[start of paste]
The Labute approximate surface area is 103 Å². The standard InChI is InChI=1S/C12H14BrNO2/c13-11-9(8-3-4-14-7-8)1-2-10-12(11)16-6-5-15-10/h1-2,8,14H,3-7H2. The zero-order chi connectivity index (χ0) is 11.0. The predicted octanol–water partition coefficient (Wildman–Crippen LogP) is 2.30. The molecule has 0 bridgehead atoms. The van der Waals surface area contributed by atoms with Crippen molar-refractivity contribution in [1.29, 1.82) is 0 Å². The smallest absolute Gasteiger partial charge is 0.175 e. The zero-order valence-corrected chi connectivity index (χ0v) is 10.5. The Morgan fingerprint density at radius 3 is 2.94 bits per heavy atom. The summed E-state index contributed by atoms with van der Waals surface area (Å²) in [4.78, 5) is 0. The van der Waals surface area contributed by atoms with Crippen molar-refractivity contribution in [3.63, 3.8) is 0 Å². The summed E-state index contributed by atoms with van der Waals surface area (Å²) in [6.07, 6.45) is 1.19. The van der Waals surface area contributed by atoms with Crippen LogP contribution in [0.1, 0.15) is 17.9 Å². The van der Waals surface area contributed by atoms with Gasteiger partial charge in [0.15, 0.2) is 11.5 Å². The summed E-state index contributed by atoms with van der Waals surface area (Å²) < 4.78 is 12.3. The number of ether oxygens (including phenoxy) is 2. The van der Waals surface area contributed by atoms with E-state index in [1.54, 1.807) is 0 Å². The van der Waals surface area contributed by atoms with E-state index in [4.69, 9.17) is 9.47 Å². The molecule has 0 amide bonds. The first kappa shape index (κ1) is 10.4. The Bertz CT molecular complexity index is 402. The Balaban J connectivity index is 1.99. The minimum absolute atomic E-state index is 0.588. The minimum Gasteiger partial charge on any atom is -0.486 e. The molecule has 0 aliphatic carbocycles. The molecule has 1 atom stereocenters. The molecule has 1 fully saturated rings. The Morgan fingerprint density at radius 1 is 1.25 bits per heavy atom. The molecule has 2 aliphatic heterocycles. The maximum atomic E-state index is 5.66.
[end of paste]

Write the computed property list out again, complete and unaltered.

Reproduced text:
The Labute approximate surface area is 103 Å². The standard InChI is InChI=1S/C12H14BrNO2/c13-11-9(8-3-4-14-7-8)1-2-10-12(11)16-6-5-15-10/h1-2,8,14H,3-7H2. The zero-order chi connectivity index (χ0) is 11.0. The predicted octanol–water partition coefficient (Wildman–Crippen LogP) is 2.30. The molecule has 0 bridgehead atoms. The van der Waals surface area contributed by atoms with Crippen molar-refractivity contribution in [1.29, 1.82) is 0 Å². The smallest absolute Gasteiger partial charge is 0.175 e. The zero-order valence-corrected chi connectivity index (χ0v) is 10.5. The Morgan fingerprint density at radius 3 is 2.94 bits per heavy atom. The summed E-state index contributed by atoms with van der Waals surface area (Å²) in [4.78, 5) is 0. The van der Waals surface area contributed by atoms with Crippen molar-refractivity contribution in [3.63, 3.8) is 0 Å². The summed E-state index contributed by atoms with van der Waals surface area (Å²) in [6.07, 6.45) is 1.19. The van der Waals surface area contributed by atoms with Crippen LogP contribution in [0.1, 0.15) is 17.9 Å². The van der Waals surface area contributed by atoms with Gasteiger partial charge in [0.15, 0.2) is 11.5 Å². The summed E-state index contributed by atoms with van der Waals surface area (Å²) < 4.78 is 12.3. The number of ether oxygens (including phenoxy) is 2. The van der Waals surface area contributed by atoms with E-state index in [1.54, 1.807) is 0 Å². The van der Waals surface area contributed by atoms with E-state index in [4.69, 9.17) is 9.47 Å². The molecule has 0 amide bonds. The first kappa shape index (κ1) is 10.4. The Bertz CT molecular complexity index is 402. The Balaban J connectivity index is 1.99. The minimum absolute atomic E-state index is 0.588. The minimum Gasteiger partial charge on any atom is -0.486 e. The molecule has 0 aliphatic carbocycles. The molecule has 1 atom stereocenters. The molecule has 1 fully saturated rings. The Morgan fingerprint density at radius 1 is 1.25 bits per heavy atom. The molecule has 2 aliphatic heterocycles. The maximum atomic E-state index is 5.66.